I have to confess, I was actually a fan of Google’s “Don’t Be Evil” philosophy. Predictably, once they went public with it, the cynics were quick to tear it apart. Was it naïve? Of course it was. The minute Google did anything that smacked of ethical transgression; there were scads of people willing to point fingers. But the fact was, at least Google was trying. It gave those inside the Googleplex a common code of conduct. More than one planning meeting’s blue sky postulation ran up against the “Don’t be Evil” mantra which caused the conversation to veer in another – hopefully less evil – direction.
Some columns back, I talked about the corporate rush to embrace morality and voiced my own skepticism about this born again fervor. I’m skeptical because I don’t believe that capitalism and morality play very nice together. It’s tough to make a profit and make the world a kinder place at the same time. I think you can certainly set your sights in that direction, but as Google found out, if you wear your morality on your sleeve there are many who look for every opportunity to call “bullshit” on you. That’s likely why they downplayed the whole “Don’t Be Evil” thing in 2015 when Alphabet was formed.
But I still think that Google generally tries to be good. And, perhaps not coincidentally, Google is now most valuable brand in the world, according to Brand Finance When you’re a huge company you have your finger in a lot of pies and some of them, inevitably, will upset someone somewhere. The trick here is that what is evil is in the eye of the beholder. Is AirBNB good because they have enabled a new option for travellers to connect with property owners and find better value accommodation, or are they evil because they’re disrupting an established industry and putting thousands of people out of work?
It’s hard to combine the church of morality and the state of profitability. That’s why most corporations elect to keep the two separate. Microsoft is a good example. Under the reign of Bill Gates, Microsoft was even called the “Evil Empire” because of their predatory and monopolistic business practices. Yet Forbes recently tagged Microsoft as having the second best corporate social responsibility program in the world, right behind –you guessed it – Google. How do you reconcile the two? Thanks to the Bill and Melinda Gates Foundation, Bill Gates is one of the world’s most generous philanthropists. He really, really, really wants to make the planet a better place. But as head of Microsoft, he also made a shit load of money (some of which he is currently giving away) by being an asshole. He, perhaps more than anyone, personifies the dynamic tension we talk about when we refer to corporate ethics.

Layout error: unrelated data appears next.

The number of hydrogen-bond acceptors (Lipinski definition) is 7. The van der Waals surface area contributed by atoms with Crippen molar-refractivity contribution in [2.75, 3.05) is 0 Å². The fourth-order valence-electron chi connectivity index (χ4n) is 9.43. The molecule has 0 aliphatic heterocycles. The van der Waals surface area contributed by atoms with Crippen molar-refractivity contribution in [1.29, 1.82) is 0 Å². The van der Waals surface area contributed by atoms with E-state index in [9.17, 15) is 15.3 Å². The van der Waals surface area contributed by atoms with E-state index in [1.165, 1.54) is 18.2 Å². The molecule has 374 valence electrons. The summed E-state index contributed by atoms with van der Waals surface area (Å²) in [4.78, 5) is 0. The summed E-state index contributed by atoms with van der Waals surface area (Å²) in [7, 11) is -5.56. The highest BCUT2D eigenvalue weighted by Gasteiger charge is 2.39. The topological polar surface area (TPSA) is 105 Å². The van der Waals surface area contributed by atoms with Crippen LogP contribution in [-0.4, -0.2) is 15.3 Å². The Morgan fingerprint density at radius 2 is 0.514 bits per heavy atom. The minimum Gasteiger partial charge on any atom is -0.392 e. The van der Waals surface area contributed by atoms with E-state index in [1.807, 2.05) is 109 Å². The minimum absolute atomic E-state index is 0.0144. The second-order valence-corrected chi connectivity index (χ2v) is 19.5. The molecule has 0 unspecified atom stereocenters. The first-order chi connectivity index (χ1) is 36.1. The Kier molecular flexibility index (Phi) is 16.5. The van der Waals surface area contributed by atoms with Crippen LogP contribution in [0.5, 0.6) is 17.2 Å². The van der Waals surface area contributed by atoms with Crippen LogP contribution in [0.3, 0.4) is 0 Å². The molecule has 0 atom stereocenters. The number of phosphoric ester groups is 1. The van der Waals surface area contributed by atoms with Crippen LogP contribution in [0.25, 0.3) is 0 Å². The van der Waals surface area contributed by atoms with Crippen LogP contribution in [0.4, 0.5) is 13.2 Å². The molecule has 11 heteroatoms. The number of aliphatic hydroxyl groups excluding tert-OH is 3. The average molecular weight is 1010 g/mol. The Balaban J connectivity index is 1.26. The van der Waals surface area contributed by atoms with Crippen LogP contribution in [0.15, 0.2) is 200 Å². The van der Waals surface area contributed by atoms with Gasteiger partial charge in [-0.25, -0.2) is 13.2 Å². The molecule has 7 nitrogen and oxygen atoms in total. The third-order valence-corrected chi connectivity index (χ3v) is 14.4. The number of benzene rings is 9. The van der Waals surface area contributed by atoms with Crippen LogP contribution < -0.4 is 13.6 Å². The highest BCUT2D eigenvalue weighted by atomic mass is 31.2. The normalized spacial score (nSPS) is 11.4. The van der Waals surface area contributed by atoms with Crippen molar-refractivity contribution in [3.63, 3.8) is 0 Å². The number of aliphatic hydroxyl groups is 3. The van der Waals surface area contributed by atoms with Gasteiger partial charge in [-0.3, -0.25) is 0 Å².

Let’s go back to the value of corporate brands on the Brand Finance list and the role ethics might play. It’s a timely discussion, especially right now. United Airlines was heading in the right direction, 81 on the list, up a whopping 53 spots from 2016. But then they gave the thumbs up to drag Dr. Dao down the aisle in front of an entire plane full of smart phone equipped passengers. Pepsi was number 33 on the list. But that was before the Pepsi marketing execs gave the green light to the Kylie Jenner abomination masquerading as an ad.
There’s evilness, and then there’s just bone-headed, tone deaf, shake your head in bewilderment stupidity. How the hell do these things happen? Even taking into account the “two sides to every story” factor, how did the multiple United staff members who must have had a part in the Dao debacle think that this could possibly be the way to treat a paying customer flying the “Friendly Skies”? How did the Jenner ad pass through what must have been multiple rounds of approval at Pepsi with no one whispering “WTF”?
Here, it’s an issue of culture. Culture is defined by Merriam-Webster as: the set of shared attitudes, values, goals, and practices that characterizes an institution or organization. And the tone of the culture is generally set from the top down. Corporate ethics depend on the ethics of the founders, CEO and executive management. While having a moral CEO might not be enough to guarantee consistent corporate ethics, it’s a lead pipe cinch that if you have a scum-bag in the CEO role, the company is probably going to be a pretty sleazy operation.
Culture depends on clearly understood values and practices that adhere to those values. If this is in place, it gives the rank and file the confidence to hold up their hand when “off-culture” things occur. It would give the United flight attendant the moral obligation to say, “What a minute. Maybe we shouldn’t drag a paying customer who had already been seated forcefully off the plane like a common criminal. That just doesn’t seem right to me.”
Things like Google’s “Don’t Be Evil” dictate may seem naïve in the corporate world, but it was a value that helped define the culture. Perhaps we shouldn’t be so quick to criticize it. Maybe we need more of that particular type of naiveté.